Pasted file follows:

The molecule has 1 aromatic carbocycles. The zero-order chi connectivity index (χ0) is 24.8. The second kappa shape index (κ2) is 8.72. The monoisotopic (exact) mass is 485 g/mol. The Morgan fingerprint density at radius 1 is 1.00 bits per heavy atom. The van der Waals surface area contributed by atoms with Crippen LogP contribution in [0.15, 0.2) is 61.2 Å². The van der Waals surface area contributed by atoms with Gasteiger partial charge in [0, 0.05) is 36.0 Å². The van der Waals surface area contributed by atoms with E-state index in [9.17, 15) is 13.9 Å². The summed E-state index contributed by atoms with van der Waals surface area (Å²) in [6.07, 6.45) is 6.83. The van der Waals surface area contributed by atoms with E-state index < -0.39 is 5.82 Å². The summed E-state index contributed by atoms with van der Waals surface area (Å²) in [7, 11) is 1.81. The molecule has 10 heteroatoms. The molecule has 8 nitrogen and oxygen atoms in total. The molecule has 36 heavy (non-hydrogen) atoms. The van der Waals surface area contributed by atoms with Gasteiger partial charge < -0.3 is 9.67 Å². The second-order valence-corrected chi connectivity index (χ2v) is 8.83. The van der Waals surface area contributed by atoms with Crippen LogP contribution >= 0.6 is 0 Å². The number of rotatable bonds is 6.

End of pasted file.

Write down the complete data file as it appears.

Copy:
The molecule has 1 aromatic carbocycles. The zero-order chi connectivity index (χ0) is 24.8. The second kappa shape index (κ2) is 8.72. The monoisotopic (exact) mass is 485 g/mol. The Morgan fingerprint density at radius 1 is 1.00 bits per heavy atom. The van der Waals surface area contributed by atoms with Crippen LogP contribution in [0.15, 0.2) is 61.2 Å². The van der Waals surface area contributed by atoms with Gasteiger partial charge in [0, 0.05) is 36.0 Å². The van der Waals surface area contributed by atoms with E-state index in [9.17, 15) is 13.9 Å². The summed E-state index contributed by atoms with van der Waals surface area (Å²) in [6.07, 6.45) is 6.83. The van der Waals surface area contributed by atoms with E-state index < -0.39 is 5.82 Å². The summed E-state index contributed by atoms with van der Waals surface area (Å²) in [7, 11) is 1.81. The molecule has 10 heteroatoms. The molecule has 8 nitrogen and oxygen atoms in total. The molecule has 36 heavy (non-hydrogen) atoms. The van der Waals surface area contributed by atoms with Gasteiger partial charge < -0.3 is 9.67 Å². The second-order valence-corrected chi connectivity index (χ2v) is 8.83. The van der Waals surface area contributed by atoms with Crippen LogP contribution >= 0.6 is 0 Å². The number of rotatable bonds is 6.